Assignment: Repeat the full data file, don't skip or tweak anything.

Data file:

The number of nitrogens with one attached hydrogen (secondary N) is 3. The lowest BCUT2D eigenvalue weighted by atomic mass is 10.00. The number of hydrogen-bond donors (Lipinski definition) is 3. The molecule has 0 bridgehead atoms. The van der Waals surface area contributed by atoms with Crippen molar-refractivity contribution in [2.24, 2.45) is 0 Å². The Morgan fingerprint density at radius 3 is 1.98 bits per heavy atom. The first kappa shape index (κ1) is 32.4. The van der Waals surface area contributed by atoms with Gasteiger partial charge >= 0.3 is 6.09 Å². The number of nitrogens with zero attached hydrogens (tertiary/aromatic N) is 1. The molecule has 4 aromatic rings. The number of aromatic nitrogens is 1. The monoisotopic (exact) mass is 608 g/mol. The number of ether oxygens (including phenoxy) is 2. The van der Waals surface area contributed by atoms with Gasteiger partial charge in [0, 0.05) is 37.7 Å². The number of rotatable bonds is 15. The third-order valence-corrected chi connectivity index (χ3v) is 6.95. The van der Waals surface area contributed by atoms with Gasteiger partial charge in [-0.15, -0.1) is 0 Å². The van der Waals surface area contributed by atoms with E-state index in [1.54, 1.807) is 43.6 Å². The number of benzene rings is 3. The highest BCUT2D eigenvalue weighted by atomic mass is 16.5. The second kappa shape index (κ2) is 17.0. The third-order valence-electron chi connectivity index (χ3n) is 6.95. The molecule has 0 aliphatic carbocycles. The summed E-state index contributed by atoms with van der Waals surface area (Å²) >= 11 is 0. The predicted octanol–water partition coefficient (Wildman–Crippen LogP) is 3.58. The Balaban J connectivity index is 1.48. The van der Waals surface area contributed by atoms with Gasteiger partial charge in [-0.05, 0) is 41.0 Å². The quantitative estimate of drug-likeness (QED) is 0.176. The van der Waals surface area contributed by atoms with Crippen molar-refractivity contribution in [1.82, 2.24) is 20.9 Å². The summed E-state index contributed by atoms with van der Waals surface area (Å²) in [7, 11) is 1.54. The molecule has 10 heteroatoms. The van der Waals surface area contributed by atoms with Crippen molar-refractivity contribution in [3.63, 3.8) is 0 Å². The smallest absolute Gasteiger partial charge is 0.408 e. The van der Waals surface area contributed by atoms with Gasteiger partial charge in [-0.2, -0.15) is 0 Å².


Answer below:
The number of nitrogens with one attached hydrogen (secondary N) is 3. The lowest BCUT2D eigenvalue weighted by atomic mass is 10.00. The number of hydrogen-bond donors (Lipinski definition) is 3. The molecule has 0 bridgehead atoms. The van der Waals surface area contributed by atoms with Crippen molar-refractivity contribution in [2.24, 2.45) is 0 Å². The Morgan fingerprint density at radius 3 is 1.98 bits per heavy atom. The first kappa shape index (κ1) is 32.4. The van der Waals surface area contributed by atoms with Gasteiger partial charge >= 0.3 is 6.09 Å². The number of nitrogens with zero attached hydrogens (tertiary/aromatic N) is 1. The molecule has 4 aromatic rings. The number of aromatic nitrogens is 1. The monoisotopic (exact) mass is 608 g/mol. The number of ether oxygens (including phenoxy) is 2. The van der Waals surface area contributed by atoms with Gasteiger partial charge in [0, 0.05) is 37.7 Å². The number of rotatable bonds is 15. The third-order valence-corrected chi connectivity index (χ3v) is 6.95. The van der Waals surface area contributed by atoms with Gasteiger partial charge in [-0.15, -0.1) is 0 Å². The van der Waals surface area contributed by atoms with E-state index in [1.54, 1.807) is 43.6 Å². The number of benzene rings is 3. The highest BCUT2D eigenvalue weighted by atomic mass is 16.5. The second kappa shape index (κ2) is 17.0. The third-order valence-electron chi connectivity index (χ3n) is 6.95. The molecule has 0 aliphatic carbocycles. The summed E-state index contributed by atoms with van der Waals surface area (Å²) >= 11 is 0. The predicted octanol–water partition coefficient (Wildman–Crippen LogP) is 3.58. The Balaban J connectivity index is 1.48. The van der Waals surface area contributed by atoms with Gasteiger partial charge in [-0.05, 0) is 41.0 Å². The quantitative estimate of drug-likeness (QED) is 0.176. The van der Waals surface area contributed by atoms with Crippen molar-refractivity contribution in [1.82, 2.24) is 20.9 Å². The summed E-state index contributed by atoms with van der Waals surface area (Å²) in [7, 11) is 1.54. The molecule has 10 heteroatoms. The van der Waals surface area contributed by atoms with Crippen molar-refractivity contribution in [3.63, 3.8) is 0 Å². The smallest absolute Gasteiger partial charge is 0.408 e. The van der Waals surface area contributed by atoms with Gasteiger partial charge in [-0.2, -0.15) is 0 Å².